“I call him my miracle baby,” Mrs. Tebow begins in the commercial. “He almost didn’t make it into this world. I can remember so many times when I almost lost him. It was so hard.”
In the ad, Mrs. Tebow subtly alludes to when she was ill during an overseas missions trip while she was pregnant with Tim. Doctors at the time had advised her to have an abortion. Throughout the week leading up to the Super Bowl, pro-abortion activists waged a non-stop media campaign against the commercial under the mistaken notion that Focus on the Family would use the ad as an overt anti-abortion platform. Instead, nowhere is abortion even hinted at in the ad.
After a few seconds of telling the audience about the struggles her son had in being born, Mrs. Tebow says cheerfully, “Well he’s all grown up now, and I still worry about his health. You know, with all our family’s been through, you have to be tough…”
Here the ad takes an unexpected, absurd twist — all in keeping with the silly themes of nearly all of the ads that ran during the Super Bowl. Tim Tebow, who up until now has been absent from the ad, rushes in from off-camera, tackling his mother like the 300-pound defensive linemen he faced throughout his college career.
While in real life the hit the future NFL quarterback put on his mom would have done some real damage, in the commercial Mrs. Tebow hops up effortlessly, playfully rebuking her son, “Timmy! I’m trying to tell our story here.” Like a loving son, Tim hugs his mom and responds, “Sorry about that, Mom. You still worry about me…?" To which Mrs. Tebow responds, “Well, yeah, you’re not nearly as tough as I am.”
The ad closes by inviting viewers to find out more about Tim Tebow’s birth story by visiting Focus on the Family’s website.
While Focus on the Family reportedly paid an estimated $2.5 million for the 30-second spot, the publicity the group received because of attacks from its critics was priceless. Nearly every day, feminist and pro-abortion groups introduced a new tactic in an effort to denigrate Focus on the Family and pressure CBS officials to change their minds on running the ad.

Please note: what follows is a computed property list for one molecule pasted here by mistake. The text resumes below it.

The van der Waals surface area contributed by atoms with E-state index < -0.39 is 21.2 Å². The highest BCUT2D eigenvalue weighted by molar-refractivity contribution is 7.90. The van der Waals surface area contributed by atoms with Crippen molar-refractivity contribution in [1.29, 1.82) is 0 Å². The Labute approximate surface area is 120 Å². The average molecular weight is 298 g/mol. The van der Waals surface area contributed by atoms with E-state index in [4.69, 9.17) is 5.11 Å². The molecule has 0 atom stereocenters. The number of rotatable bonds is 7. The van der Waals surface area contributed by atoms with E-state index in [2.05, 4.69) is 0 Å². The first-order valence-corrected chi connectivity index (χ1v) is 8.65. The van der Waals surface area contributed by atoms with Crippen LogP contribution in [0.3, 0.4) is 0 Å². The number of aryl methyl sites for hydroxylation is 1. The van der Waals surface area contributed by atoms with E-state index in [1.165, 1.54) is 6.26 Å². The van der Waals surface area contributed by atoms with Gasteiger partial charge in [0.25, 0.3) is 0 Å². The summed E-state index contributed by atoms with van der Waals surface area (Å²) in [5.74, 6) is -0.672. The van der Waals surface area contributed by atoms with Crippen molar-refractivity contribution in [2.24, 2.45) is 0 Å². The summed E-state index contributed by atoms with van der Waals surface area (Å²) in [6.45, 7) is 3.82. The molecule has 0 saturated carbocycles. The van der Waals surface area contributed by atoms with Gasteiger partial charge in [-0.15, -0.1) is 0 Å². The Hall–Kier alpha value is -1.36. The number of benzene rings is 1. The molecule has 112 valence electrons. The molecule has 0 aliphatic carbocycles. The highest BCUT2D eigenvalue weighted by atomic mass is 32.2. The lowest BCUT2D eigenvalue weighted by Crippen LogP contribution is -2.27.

Without having even previewed the ad, leaders of the Women’s Media Center urged women to sign a petition to CBS, arguing that the ad was “surrealistic” in its pro-life message. Wrongly assuming that Focus on the Family would give the abortion issue center stage, the National Organization for Women demanded that CBS pull the plug on the spot, saying that the abortion issue “has no place in the Super Bowl.” One high-profile attorney, Gloria Allred, even threatened to lodge a complaint with the FCC and FTC if the ad included what she claimed were inaccuracies in the Tebow’s inspiring story.
While media experts applauded Focus on the Family for creating a strategy that built millions of dollars in free pre-ad publicity, much of it coming from its own critics, the group’s leader said this was not their intention. “I’ve seen this called a brilliant marketing strategy,” said Focus on the Family’s CEO Jim Daly. “Well, I can assure you this was not something where we sat down to demonstrate brilliance.” Daly told USA Today that the group’s publicity department put the ad idea together, and the organization decided the Super Bowl was an ideal venue to air it.